Originally posted by wmd_2008
Originally posted by golemina
Let's rent some of the REAL WORLD optical systems 100 inch, 200 inch, Hubble anyone?
Why do you think the Hubble would help you?
From one of my posts earlier today.
The resolving power of the Hubble is 0.05 arc seconds or 0.0000138888888889 deg at the distance of the Moon that's about 305 ft.
Also how do you work out the Moons gravity as you claim it to be
I've seen this asked a lot in different ways:
"Why can't the Hubble Space Telescope see the moon landings?", "We have huge telescopes here on Earth, why can't they see the moon landings?"
More often than not the reasoning behind wondering this is due to the amazing detail that Hubble gives us in the images that it takes of other
celestial objects that are much further away than the moon, so why can it not do the same thing for the moon?
The reason that it can't comes down to basic math. If you have two objects of the same size, but one is further away than the other, the one further
away will look smaller, even though it is not really smaller.
A telescope is not a magnifying glass. It works differently because it has a mirror that gathers light and focuses it to a point on either an eye
piece or a camera.
By knowing the size of the mirror, you can calculate the amount of resolution a telescope has, which is normally measured in arcseconds.
There are 3600 arcseconds in 1 degree. A full moon seen by you is 1800 arcseconds, so as big as it looks in the sky, it's only 1/2 a degree wide.
The formula R=11.6/D is used to figure out resolution, with R being the resolution in arcseconds and D being the diameter of the primary mirror.
Hubble's mirror is 2.4 meters wide, or 240 centimeters. 11.6/240 = 0.05
So Hubble's resolution is 0.05 arcseconds. That's a really good resolution. It means you could see a 6 foot wide object from 8000 feet away.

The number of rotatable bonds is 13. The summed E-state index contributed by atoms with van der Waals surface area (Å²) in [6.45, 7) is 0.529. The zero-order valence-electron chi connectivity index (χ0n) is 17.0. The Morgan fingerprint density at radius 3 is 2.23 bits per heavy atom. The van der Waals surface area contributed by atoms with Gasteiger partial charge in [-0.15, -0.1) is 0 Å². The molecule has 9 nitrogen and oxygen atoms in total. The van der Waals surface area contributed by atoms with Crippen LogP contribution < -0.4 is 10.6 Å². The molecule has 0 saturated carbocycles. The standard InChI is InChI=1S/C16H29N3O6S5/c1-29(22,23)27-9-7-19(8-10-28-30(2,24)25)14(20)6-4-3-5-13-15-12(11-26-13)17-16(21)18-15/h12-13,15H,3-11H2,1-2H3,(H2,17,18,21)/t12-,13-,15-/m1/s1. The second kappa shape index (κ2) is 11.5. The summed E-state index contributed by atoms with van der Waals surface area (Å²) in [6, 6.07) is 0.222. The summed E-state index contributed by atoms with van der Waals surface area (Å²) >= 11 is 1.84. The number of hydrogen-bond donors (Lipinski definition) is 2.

However, we have to take into account the size of an object and how far away it is. This will tell you if your telescope can see that object that is
at that distance or not. The formula we use for that is:
Where "d" is the diameter of the object. "D" is the distance of the object, and "a" is the size in arcseconds.
The bottom part of the LEM is about 4 meters. The distance to the moon is about 400,000,000 meters.
The LEM bottom would be around 0.002 arcseconds. So in other words: it's too small of an object too far away to be seen by Hubble due to the fact
that Hubble's absolute minimum resolution is only 0.05 arcseconds.
The beautiful nebulas and galaxies we see in the Hubble images are much, much further away....but their size is also part of the equation: they are
also LIGHTYEARS in size. So yes, they are further away from the moon, but their size is much, much, much bigger than the moon, and that helps
determine the resolution.
If there was a huge football stadium on the moon, it would look like a dot to Hubble.
If you want Hubble to see the LEMs then you're going to need to change it's mirror out from the 2.4 meter one, to a mirror that is over 100 meters
So why does the LRO see the LEMs?
Because it's orbiting the moon itself, and is much, much closer than Hubble. So even though it's mirror in it's telescopic equipment is much
smaller than Hubbles, the fact that it's looking at that stuff from only tens of kilometers away changes everything.
So again: it all comes down to math.